Why do we need a new Extradition Bill?

There is a huge backlog of action that needs to happen on the climate emergency, so why are we discussing new legislation on extradition? What is the size of the problem that we are seeking to resolve, and how serious is the threat?

The Home Office analysis of this bill, explains that “The policy is expected to result in 6 individuals entering the CJS more quickly than would otherwise have been the case.”

Is the Home Office really saying that only six people a year will be arrested under the powers in this Bill? And that it is “more quickly” rather than “six people who would have otherwise escaped”? If so, then is the size of the problem really so substantial that this Bill is necessary or even a worthwhile use of precious legislative time? 

My next question to the Minister in today’s debate on the bill is how serious is the threat which this Bill purports to deal with. Can the Minister give examples of the types of threats that offenders have posed under the current system which will be fixed by this power to arrest six individuals? 

The threat must be real and significant if we are expected to remove the judicial process of granting an arrest warrant. Yet, at the same time, the government must not perceive the threat to be too great because they have chosen to limit this arrest power to extraditions to only a small handful of countries. If a dangerous criminal is wanted in America or Australia, then they will be arrested without a warrant. But if the same dangerous criminal could, according to the government, escape as long as they are wanted in countries that we don’t consider as trustworthy. If the risk was as big as the government claims, then this power would be applied to a much, much larger list of countries.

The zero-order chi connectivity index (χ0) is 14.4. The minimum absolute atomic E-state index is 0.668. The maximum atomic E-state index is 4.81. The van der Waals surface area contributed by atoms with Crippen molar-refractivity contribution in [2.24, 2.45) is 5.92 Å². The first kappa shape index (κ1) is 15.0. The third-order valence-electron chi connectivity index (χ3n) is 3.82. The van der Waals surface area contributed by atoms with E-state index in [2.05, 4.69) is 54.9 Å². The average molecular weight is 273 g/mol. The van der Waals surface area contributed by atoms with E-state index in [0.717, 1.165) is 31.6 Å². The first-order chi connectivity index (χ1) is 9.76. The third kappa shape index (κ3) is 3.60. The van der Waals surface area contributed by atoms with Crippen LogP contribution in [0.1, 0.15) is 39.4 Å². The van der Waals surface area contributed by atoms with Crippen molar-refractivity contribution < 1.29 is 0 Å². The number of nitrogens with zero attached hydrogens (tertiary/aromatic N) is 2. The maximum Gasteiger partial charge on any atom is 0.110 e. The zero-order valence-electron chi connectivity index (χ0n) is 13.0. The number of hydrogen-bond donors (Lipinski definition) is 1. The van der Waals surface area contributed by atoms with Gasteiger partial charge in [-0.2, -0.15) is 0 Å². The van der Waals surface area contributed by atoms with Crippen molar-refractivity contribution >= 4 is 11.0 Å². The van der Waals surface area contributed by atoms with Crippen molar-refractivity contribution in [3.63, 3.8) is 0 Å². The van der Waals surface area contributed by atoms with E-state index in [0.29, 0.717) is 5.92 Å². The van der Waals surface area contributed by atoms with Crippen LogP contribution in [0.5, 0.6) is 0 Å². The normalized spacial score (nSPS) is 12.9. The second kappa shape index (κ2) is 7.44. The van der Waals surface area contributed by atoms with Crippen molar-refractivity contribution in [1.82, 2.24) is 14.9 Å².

I say that this Bill is posing an ineffective solution to an imagined problem. There is no justification for removing the arrest warrant process, and if there was then it should be applied to a much larger list of countries. 

A Bill to arrest six people slightly faster just seems ridiculous. I’d go as far as suggesting that the government drops the Bill altogether and doesn’t waste any more legislative time by bringing it back for any further stages. 

Two years after Grenfell and what has changed?

Part 1 of the Inquiry into the fire at Grenfell Tower has been published and the obvious question is why hasn’t the government removed the cladding from the other 400 high rise buildings that could be a danger to those living inside them.

Compartmentation of the building, whereby fires were supposed to be contained within individual flats, therefore failed. The whole building was ablaze. The “stay put” guidance was based on compartmentation, and there was no plan in place for changing from “stay put” advice to “get out”. I raised these issues after the Lakanal House fire, in which six people died, as part of my report as Chair of the Planning and Housing Committee of the London Assembly. It is staggering that the same mistakes can be made after so many warnings.

The cladding on Grenfell Tower did not comply with the Building Regulations. The Inquiry did not make a recommendation to remove the cladding on other buildings because it was self evident that it must be done, and “because it is accepted that it must be done”. The Chair adds that “the programme of remedial work should be pursued as vigorously as possible.”

It is more than two years since the Grenfell disaster – it is gross negligence of the government and the owners of these buildings that they are still smothered in this flammable substance.